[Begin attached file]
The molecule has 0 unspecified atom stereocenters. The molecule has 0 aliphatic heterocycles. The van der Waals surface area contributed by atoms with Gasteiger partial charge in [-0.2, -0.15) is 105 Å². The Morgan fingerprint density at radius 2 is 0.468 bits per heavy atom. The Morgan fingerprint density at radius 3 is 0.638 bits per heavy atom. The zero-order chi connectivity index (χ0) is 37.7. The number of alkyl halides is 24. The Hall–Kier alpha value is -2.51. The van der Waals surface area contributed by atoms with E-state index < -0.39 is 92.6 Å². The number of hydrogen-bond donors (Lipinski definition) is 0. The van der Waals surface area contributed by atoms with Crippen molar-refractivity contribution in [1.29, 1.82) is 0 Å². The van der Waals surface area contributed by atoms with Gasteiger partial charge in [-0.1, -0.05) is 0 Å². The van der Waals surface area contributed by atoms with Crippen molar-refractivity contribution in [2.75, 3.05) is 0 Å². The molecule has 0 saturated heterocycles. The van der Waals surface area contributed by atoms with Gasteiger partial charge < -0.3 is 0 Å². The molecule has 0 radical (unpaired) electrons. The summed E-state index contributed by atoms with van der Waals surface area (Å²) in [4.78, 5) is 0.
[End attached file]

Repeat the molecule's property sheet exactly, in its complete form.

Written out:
The molecule has 0 unspecified atom stereocenters. The molecule has 0 aliphatic heterocycles. The van der Waals surface area contributed by atoms with Gasteiger partial charge in [-0.2, -0.15) is 105 Å². The Morgan fingerprint density at radius 2 is 0.468 bits per heavy atom. The Morgan fingerprint density at radius 3 is 0.638 bits per heavy atom. The zero-order chi connectivity index (χ0) is 37.7. The number of alkyl halides is 24. The Hall–Kier alpha value is -2.51. The van der Waals surface area contributed by atoms with E-state index < -0.39 is 92.6 Å². The number of hydrogen-bond donors (Lipinski definition) is 0. The van der Waals surface area contributed by atoms with Crippen molar-refractivity contribution in [1.29, 1.82) is 0 Å². The van der Waals surface area contributed by atoms with Gasteiger partial charge in [-0.1, -0.05) is 0 Å². The van der Waals surface area contributed by atoms with Crippen molar-refractivity contribution in [2.75, 3.05) is 0 Å². The molecule has 0 saturated heterocycles. The van der Waals surface area contributed by atoms with Gasteiger partial charge < -0.3 is 0 Å². The molecule has 0 radical (unpaired) electrons. The summed E-state index contributed by atoms with van der Waals surface area (Å²) in [4.78, 5) is 0.